Fort Ritchie

From Wikipedia, the free encyclopedia
Jump to: navigation, search
Fort Ritchie
eponym: Albert Ritchie
Part of United States Army
northern Washington County, Maryland
Coordinates 39°42′02″N 77°30′10″W / 39.70056°N 77.50278°W / 39.70056; -77.50278Coordinates: 39°42′02″N 77°30′10″W / 39.70056°N 77.50278°W / 39.70056; -77.50278
Site history
In use 1926-1998
Battles/wars World War II, Cold War
Garrison information
Colonel Butz

Fort Ritchie at Cascade, Maryland was a military installation southwest of Blue Ridge Summit, Pennsylvania and southeast of Waynesboro, Pennsylvania in the area of South Mountain. Following the 1995 Base Realignment and Closure Commission, it closed in 1998.


About 1889, the Buena Vista Ice Company of Philadelphia purchased 400 acres of the land where Fort Ritchie now stands. The company planned to cut natural ice from a manmade lake and ship it to Baltimore, Washington, and southern markets via the Western Maryland Railroad's Baltimore-Hagerstown line. The first artificial lake was built in approximately 1901 and named Lake Royer (the "Lower Lake"). A railroad spur off the Western Maryland line was built alongside the southeastern shore of Lake Royer. Unfortunately, the locomotives' exhaust laid soot on the ice in the lake, so a second artificial lake (the "Upper Lake) was constructed far enough away from the track so that the ice would remain clean for cutting. The Buena Vista Ice Company's Lake Royer also served as a recreational spot during the summer tourist season.

Demand for natural ice declined over the years, and the Buena Vista Ice Company discontinued operations at the site. [1] In the spring of 1926, the Maryland National Guard investigated several locations in searching for a new summer training camp. A decision in favor of the ice company property was primarily based upon its proximity to the Western Maryland railway and the telegraph line. [2] It was controlled by the Maryland National Guard from 1926–1942;[3] the US Army activated the Military Intelligence Training Center (MITC) on June 19, 1942 and trained 19,600 intelligence troops, including the Ritchie Boys.[2] Support for Raven Rock Mountain Complex transferred to Fort Detrick on October 1, 1997.

Fort Ritchie closed in 1998 under the 1995 Base Realignment and Closure Commission. The property was sold to Corporate Office Properties Trust (COPT) for mixed-use development. As the 2007 Recession pressed on, PenMar Development Corporation took back ownership of the property in 2012.[4] Since then the PenMar Board has worked to have Fort Ritchie designated as a “sustainable community” by the State of Maryland which qualifies the property for tax advantages and grants. The property has been cleaned up and a new project manager has been hired to market the property in an effort to bring back some of the jobs lost when the Army departed. Several alternative uses for the property are being explored which would create a mix of uses that would include residential, commercial, recreational, and some light office/industrial uses.[4]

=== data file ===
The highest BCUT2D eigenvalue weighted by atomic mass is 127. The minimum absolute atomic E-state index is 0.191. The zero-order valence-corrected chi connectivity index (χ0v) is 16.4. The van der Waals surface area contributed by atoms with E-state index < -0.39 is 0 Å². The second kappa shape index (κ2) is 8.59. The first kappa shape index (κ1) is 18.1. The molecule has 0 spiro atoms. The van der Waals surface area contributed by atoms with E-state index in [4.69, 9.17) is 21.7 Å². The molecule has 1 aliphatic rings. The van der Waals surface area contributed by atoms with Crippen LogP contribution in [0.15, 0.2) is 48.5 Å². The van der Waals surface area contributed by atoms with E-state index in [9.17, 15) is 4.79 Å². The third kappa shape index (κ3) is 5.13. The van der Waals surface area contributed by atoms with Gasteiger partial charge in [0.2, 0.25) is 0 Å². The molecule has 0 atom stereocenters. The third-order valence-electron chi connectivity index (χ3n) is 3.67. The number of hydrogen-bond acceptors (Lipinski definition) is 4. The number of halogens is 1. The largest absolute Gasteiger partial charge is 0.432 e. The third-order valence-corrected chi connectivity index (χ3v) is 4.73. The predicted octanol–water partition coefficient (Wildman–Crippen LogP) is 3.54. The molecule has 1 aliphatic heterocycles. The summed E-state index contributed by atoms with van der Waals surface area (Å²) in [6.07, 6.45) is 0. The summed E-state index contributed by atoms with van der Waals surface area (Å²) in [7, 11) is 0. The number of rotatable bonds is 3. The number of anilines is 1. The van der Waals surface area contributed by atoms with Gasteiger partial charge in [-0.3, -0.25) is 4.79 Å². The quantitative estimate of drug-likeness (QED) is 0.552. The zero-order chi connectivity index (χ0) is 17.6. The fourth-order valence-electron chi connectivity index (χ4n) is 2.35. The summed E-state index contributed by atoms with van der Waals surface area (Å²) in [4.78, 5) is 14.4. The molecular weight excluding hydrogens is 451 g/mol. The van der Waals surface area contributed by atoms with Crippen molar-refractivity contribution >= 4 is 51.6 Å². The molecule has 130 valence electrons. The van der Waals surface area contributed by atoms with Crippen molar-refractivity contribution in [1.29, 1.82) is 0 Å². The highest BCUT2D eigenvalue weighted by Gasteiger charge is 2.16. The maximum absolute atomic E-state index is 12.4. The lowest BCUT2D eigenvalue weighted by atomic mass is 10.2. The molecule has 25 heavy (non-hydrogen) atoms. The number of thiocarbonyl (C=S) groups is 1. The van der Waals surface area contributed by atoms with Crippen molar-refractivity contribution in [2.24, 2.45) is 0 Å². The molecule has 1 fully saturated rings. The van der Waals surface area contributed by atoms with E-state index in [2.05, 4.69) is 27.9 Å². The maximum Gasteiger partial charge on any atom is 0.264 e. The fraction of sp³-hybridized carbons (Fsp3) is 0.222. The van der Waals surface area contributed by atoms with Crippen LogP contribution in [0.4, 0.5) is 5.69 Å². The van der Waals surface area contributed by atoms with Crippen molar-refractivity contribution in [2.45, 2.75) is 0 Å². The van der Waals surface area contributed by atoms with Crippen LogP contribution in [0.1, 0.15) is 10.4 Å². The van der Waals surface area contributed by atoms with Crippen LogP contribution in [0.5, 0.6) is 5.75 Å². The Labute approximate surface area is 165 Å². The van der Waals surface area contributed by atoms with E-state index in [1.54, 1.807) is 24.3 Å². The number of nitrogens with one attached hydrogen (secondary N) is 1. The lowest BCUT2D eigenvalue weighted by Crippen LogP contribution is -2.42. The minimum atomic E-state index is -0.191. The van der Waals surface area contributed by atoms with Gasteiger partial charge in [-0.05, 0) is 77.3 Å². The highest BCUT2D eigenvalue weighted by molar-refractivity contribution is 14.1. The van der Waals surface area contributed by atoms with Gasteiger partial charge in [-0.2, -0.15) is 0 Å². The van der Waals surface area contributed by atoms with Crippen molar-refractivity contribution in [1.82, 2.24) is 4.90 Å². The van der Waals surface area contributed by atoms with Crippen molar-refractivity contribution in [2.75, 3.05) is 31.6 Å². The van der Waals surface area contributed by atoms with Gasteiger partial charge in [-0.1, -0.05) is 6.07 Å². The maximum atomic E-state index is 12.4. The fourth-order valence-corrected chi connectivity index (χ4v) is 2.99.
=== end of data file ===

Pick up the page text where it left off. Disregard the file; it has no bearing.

Currently there are some 300 people living on the property in 98 rental units. There is a new Community Center which hosts a Gym, workout room, nautilus equipment, lockers, community room, computer center, and game room. There are a number of small businesses scattered throughout the property and the former Officer’s Club now called Lakeside Hall is rented most weekends for weddings and special events. There is a tradition of fireworks on the Fourth of July which continues, as well as many events, such as 5k runs, fishing competitions on the lakes, cycling races, triathlons, festivals, fundraisers, meetings, and concerts.


  1. ^ Library of Congress: Historic American Engineering Record, U.S. Army Garrison, Fort Ritchie, Upper Lake Dam, HAER No. MD - 104
  2. ^ a b Roberts, Angelica (30 June 2008). "Fort Ritchie has storied history". Herald Mail. Retrieved 2 September 2014. 
  3. ^ "Fort Ritchie BRAC/Environmental Impact Statement". Archived from the original on November 21, 2008. Retrieved 2010-01-29. 
  4. ^ a b Sherman, Natalie (8 Aug 2014). "Years after Fort Ritchie opened for redevelopment, base remains shuttered". Baltimore Sun. Retrieved 2 September 2014. 

External links[edit]